bitcoin
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  • Bitcoin fell below $6,000 on Thursday for the first time since May amid a market-wide sell-off over novel coronavirus concerns.
  • The rand price dropped by nearly 20% on the day, by 16:00.
  • The largest digital currency led other coins lower - Ethereum, Litecoin, and Ripple also plummeted Thursday.
  • "Investors are clearly not looking at Bitcoin as a safe haven asset," Matthew Dibb, co-founder of the institutional-grade platform Stack, told Business Insider in an email.
  • The JSE and global markets are also recording big falls.
  • For more stories go to the Business Insider SA homepage.


Bitcoin tanked Thursday and fell below $6,000 for the first time since May amid a larger global market sell-off as investors panic about the spread of coronavirus.

The cryptocurrency briefly fell to as low as $5,705.31, according to Bloomberg data. Later Thursday morning, the price had recovered some of its loses and traded around $5,960 - down about 25% from Wednesday's close. The Bloomberg Galaxy Crypto Index fell as much as 29%, while the Grayscale Bitcoin Trust lost as much as 7%.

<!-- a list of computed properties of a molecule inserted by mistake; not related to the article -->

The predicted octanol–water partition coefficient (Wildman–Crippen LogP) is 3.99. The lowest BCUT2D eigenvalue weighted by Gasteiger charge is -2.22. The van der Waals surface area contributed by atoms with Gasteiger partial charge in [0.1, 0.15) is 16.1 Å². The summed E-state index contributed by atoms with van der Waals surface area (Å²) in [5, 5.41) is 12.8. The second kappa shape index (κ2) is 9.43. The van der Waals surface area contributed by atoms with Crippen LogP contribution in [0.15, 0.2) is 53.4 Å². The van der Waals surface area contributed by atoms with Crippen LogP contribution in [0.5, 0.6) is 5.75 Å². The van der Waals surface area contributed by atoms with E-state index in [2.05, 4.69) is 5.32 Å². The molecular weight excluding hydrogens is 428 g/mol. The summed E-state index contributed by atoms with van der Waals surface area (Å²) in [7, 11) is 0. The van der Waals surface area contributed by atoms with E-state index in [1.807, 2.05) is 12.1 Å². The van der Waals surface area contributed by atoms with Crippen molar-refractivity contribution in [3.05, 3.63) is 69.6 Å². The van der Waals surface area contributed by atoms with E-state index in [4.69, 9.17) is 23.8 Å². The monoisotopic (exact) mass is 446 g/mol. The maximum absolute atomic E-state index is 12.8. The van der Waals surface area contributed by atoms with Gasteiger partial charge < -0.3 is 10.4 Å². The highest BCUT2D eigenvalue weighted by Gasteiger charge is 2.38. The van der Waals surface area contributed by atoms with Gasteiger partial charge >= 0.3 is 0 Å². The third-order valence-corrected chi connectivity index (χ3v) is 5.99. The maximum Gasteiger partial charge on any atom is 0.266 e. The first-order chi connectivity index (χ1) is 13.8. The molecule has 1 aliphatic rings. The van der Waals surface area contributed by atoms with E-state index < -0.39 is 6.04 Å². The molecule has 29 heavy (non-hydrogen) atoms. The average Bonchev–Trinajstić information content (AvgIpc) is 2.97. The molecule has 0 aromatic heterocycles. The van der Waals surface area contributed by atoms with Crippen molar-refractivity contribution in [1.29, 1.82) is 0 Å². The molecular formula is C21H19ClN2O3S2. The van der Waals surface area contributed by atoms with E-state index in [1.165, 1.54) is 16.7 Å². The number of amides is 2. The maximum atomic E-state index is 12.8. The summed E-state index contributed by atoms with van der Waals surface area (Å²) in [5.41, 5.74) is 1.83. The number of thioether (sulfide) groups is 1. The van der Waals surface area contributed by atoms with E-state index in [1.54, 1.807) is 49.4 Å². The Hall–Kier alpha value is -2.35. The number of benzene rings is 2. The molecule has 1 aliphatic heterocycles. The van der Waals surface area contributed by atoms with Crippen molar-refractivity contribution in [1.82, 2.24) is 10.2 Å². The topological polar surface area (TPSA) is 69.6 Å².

By 16:00 South African cryptocurrency platform Luno was selling bitcoin for a little under R107,000 a piece, down from closer to R131,426 per full coin at the start of the day.

See also: The JSE is plunging amid panic selling, and global markets tanking on coronavirus fears

The largest digital currency led a rout of other coins - Ethereum, Litecoin, and Ripple also plummeted Thursday.

"The short-term outlook for Bitcoin remains bearish, as investors are clearly not looking at Bitcoin as a safe haven asset," Matthew Dibb, co-founder of the institutional-grade platform Stack, told Business Insider in an email.

Other safe-haven assets have also slipped, reflecting that investors are not snapping them up at the same rate amid market panic. The yield on the 10-year US Treasury bond gained Thursday, showing that investors were selling the long-term bonds instead of buying. Gold, another safe-haven asset, was down more than 1% Thursday.

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